…at half past four in the afternoon I crossed the border. It was very easy and not frightening at all. As soon as I crossed the border I felt as if the air smelled different. No more than ten steps away from Russia and yet I felt such a weight lift from my heart, the air was so sweet, as if I’d stepped into a different world. We spent 2 hours at the border. I paid 8 roubles to cross it, which leaves me with 1 rouble 60 kopecks. At half past eleven we arrived at the town of Tilza and drove to Goldstein’s Inn. I slept the night with my head on the table and paid 15 pfennigs for the privilege.

4th September 1891 (according to the new calendar), Tilza

I’ve been stuck in Tilza for 4 days now, living in real agony. For 4 nights I’ve been sleeping on bare ground, my travelling bag serving me as a pillow. It is such torture! When I get up, all my body aches. I’ve been living on nothing but bread and apples all week. Everything is so expensive here! How much longer do I have to suffer in this place? I’m left with 80 kopecks now, and what shall I do when this money runs out? I might as well go and drown myself. I’ve asked the Committee for help but was refused on the grounds that I wasn’t one of the … As if only those people are getting help! And how many of them are lying around in this miserable town and aren’t given any help either! God, it hurts so much to see the unfortunate families arriving here with their children and expecting help from the Committee. Not having enough money to leave, they lie about on the ground or in garrets for days and sometimes weeks, 5 and 6 families with 4 or 5 children each arrive every day. Exhausted after the journey they resemble skeletons, while their children are a poorer sight still. Dog tired, worn out and hungry, these people lie around for days waiting for the Committee to help them, but help doesn’t come. If some of them do get help, it is only enough to get them to Koenigsberg 3 where even greater suffering awaits them. And how many people go back to Russia cursing the day they left it! Every day young people return from America and London. Dear God, they tell such horrors about these countries, life appears to be so bad there. They curse the day they went, paint London with dismal, gloomy colours and tell us that newcomers must go through awful suffering, hunger and unemployment. And this is where I am going. They’ve upset me terribly with their stories and I already miss and long for that which I left behind.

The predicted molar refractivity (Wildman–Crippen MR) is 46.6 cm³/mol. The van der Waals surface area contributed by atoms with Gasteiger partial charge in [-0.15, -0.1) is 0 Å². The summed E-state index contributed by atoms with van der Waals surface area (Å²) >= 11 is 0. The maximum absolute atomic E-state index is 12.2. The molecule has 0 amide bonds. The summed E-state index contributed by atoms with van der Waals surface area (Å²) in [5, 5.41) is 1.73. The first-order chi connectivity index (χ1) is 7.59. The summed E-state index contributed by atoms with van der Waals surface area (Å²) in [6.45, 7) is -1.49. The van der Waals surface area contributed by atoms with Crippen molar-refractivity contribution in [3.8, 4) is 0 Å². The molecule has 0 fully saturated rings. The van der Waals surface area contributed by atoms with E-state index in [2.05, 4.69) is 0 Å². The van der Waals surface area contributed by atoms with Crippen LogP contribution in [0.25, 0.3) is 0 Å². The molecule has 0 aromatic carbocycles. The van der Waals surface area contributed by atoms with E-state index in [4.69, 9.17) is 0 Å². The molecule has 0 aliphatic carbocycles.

8th September 1891, Tilza

I’ve been to the railway station today. I was seeing off the people emigrating to America. Christ, what a mess! More than 300 people were leaving, accompanied by the cries of small children and babies, they were literally crushing each other. It is so sad, so heartrending that I could not hold back my tears. There were only two 4th-class carriages and they had to do for all those people with all that luggage. Every Jew had a ticket to Koenigsburg, sold to him cheaply by the Committee. God knows how they managed to find room in the carriages which ended up being so crowded that the people couldn’t stir. A sad time has come for the Jews.

18th September 1891, Tilza

I’m bored. I’m bored to death and very restless. I go out, come back in, but wherever I go, everything seems equally tedious and dull. How long will it last, please! I’ve been stuck in Tilza for more than a fortnight and simply can’t escape from this town. thirteen days ago I wrote a letter to my sister asking her to send me some money and still I haven’t received a reply. I’ve got only 15 pfennigs left. What will happen to me when this runs out?

19th September 1891, Tilza

I finally received some money – 21 marks – from my sister and this very day I’m leaving for Hamburg.

21st September 1891, Hamburg, Germany

At 7 p.m. I left for London on the steamer ‘Obiovie’.

22nd September 1895

Sea travel is an awful thing! I’m terribly ill. I’ve been sick twice but I still feel dizzy.

23rd September 1895

Thank God, I feel better now. We’re approaching London. But why is my heart beating so? Does it have some kind of foreboding?